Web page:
Skip to main content
our facebook page
Polaris, Yamaha and Can AM Clutching
Local Customers
Products and Accesories
Tech Articles
Free Install Videos
About HunterworkLLC
Contact
Join Mailing List
Payment Methods
Our Philosophies
International Orders
Site Map
Map To Us
Site Map
Canada Shipping Info

Due to COVID-19 some orders may be delayed a day or two to a couple weeks, please plan ahead and please be patient with us.  Also due to other circumstances, demand is high and supply on some items is low which is causing delays. Thanks

We accept all major credit cards and Paypal.
Additional Options

WARNING: This is a long winded article!!!

 

If you have a 660 rhino our combo now comes with a 700 camplate and slides. We simply send you a 700 camplate and 700 slides and put them in your sheave. Our sheaves have been machined to accept the 700 slides.  We no longer have the greaseless slides for the 660 so this change was a must and is better anyway, the price increased to cover the camplate.

All Sheaves:

We now coat all our sheaves with a new dry lube. Read the tech article on the coating by clicking HERE.

 Grizzly 660, 550 and 700 owners:

 This tech article was originally written for the Rhino but almost all of it applies to the Grizzly in the same manner. The biggest difference is the top end gains, you will not see the top speed gains the Rhino owners will because the Grizzly sheave has more travel for higher top speeds than the Rhino hence the reason we use a Grizzly Sheave to machine in the first place.  Also top speed was never an issue for a Grizzly anyway, Rhino's are limited to 40mph.  You will receive all the low end benefits of them, the lower cruising RPM, getting to go greaseless and higher top speeds of about 5mph if you have enough power to push it there.  We use the same secondary spring and for the same reason on a Grizzly  but we do not change the secondary spring on a Grizzly until you go with 28" tires whereas we do it even going to the 26" on a Rhino and this is due to the weight of the vehicle.  So the typical set up for a Grizzly 660 owner is the sheave, 16gr weights and no spring unless you have 28" or larger tires. Grizzly 550, gets the same sheave as 700 but uses 16gr weights instead of the 18gr we use in the 700 and same thing applies, to the secondary spring, you would get the gold spring if you have 28" or larger tires.  Typical set up for a Grizzly 700 is the sheave, 18gr weights and gold spring with 28" and larger tires.

 Getting some more top end:

 Everyone knows machining a rhino sheave causes roller weight flop and slow acceleration over 35mph. Reason is most people machine too much material out. Roller weight flop happens when you machine too much material out of the end of the track where the roller weight travels, as you reach around 35 to 40 mph the roller weight has to roll over the hump caused by the machining then falls into the machined slot. This is why you get such a change in RPM and shift feel. It is like shifting a car from third to overdrive. You will eventually get the higher top speeds it just takes a while.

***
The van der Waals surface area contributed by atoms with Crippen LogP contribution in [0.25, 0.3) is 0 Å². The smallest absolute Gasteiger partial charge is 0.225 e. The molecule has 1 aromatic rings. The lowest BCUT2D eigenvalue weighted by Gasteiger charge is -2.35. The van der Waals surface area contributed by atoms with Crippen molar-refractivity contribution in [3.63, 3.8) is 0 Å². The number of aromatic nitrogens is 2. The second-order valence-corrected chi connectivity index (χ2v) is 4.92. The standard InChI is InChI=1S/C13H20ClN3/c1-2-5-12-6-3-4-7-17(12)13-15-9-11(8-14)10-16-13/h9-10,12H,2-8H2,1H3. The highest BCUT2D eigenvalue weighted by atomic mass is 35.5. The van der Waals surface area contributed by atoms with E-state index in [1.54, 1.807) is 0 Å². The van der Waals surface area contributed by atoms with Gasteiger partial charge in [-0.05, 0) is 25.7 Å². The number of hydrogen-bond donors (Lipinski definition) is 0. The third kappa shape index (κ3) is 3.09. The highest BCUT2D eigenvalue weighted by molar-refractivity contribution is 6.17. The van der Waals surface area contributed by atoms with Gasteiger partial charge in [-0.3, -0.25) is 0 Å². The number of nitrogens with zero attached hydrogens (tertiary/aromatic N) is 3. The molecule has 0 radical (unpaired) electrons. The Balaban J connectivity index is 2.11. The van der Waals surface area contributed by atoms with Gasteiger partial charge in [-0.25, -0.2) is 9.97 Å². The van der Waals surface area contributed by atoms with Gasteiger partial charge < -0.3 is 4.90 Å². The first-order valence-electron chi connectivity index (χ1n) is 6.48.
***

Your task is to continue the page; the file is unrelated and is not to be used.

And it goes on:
When we made machined sheaves before we had the least amount of roller weight flop because we machined about 1/3 less material out and still got the same top speeds as other sheaves.

 Using a Grizzly Sheave in a Rhino:

 A Grizzly sheave is different than a rhino sheave by the fact that it has more roller weight travel than a rhino sheave does and by simply installing a grizzly sheave in a Rhino it will give you about 5 more mph than a stock rhino sheave but no other changes.

 So what we are doing is machining a grizzly sheave half as much as we used to machine rhino sheaves which were a third less than most people did their rhino sheaves and we still achieve the same top speeds but no roller weight flop. I am going to use some round numbers for an easy explanation. If a roller weight will roll out .050 more in a Grizzly sheave than a Rhino sheave and you are machining .100 off the Rhino sheave then you only need to machine .050 off the Grizzly sheave to achieve the same affect.

 This portion gives you the top end speed you’re looking for without roller weight flop because there is only a very small ledge formed by the machining process all the while getting the same amount of roller weight travel as a machined Rhino sheave.

 Comparing this to our Overdrive sliding weights, the weights do as advertised for top end with no roller weight flop, they just don’t do anything for bottom end and in some cases may slightly hurt it. Also independent testing has shown that OD weights increase friction.  You can't use overdrive weights in a grizzly because since the grizzly sheave is already a over drive compared to the rhino sheave you would have double overdrive and simply not enough power to pull thru the high gear.

 Getting some bottom end:

 Adding a 1.5 mm shim behind the primary sheave does help low end by dropping the belt down in the primary and higher in the secondary giving you a lower starting gear but a 1.5 mm shim cuts top speed about 5 to 8 mph and has higher rpm. Also adding shims give the cam plate less splines to be engaged to so they can cause issues with messing up the cam plate too.

 So to fix all this, we are machining material out at the back of the roller weight track so the cam plate will sit all the way down on the sheave which makes the belt lower in the primary and higher in secondary like the 1.5mm shim but the sheave is not spaced out like with the 1.5mm shim so this has no effect on top speed We are adding a .5mm shim behind the sheave to give us that little bit of extra belt travel we need to help low end and the .5mm will not hurt top end because we accounted for it on the outside portion of the machining process.

Viking and Wolverine no longer come with a .5mm shim, do not use any shim with these vehicles and our sheaves. 

Third Machine process: (700 Rhino Only)

 Then as a final machining we are machining the protrusion on the belt side of the sheave off and making the seal pocket deeper and reinstalling the seal cause it hits the fixed sheave before the belt can travel as far up as we want it to for higher top speeds. This protrusion will stop travel of the movable sheave no matter how much machining you do.  Also machining this off totally allows more belt travel downward for more bottom end performance without worrying about hitting the protrusion.

To stop the dirt in grease issue:

 Then we are going to add some round greaseless weights and cam plate slides. These will be optional, you can run your stock weights if you want and you can run them dry just not sure how long they will last without grease. We all know the problems the grease causes by trapping dirt in it.

Your options for the weights in a Rhino 700 are stock, 18gr greaseless for stock engine or 16gr for modified engine such as cams and/or pistons.

 660: We use 16gr almost all the time on a 660

Update for 660 Owners:

 660 Sheaves have been machined now to accept the 700 camplate, you could always run them in there but there is an extremely small amount of belt travel given up, now it has been fixed.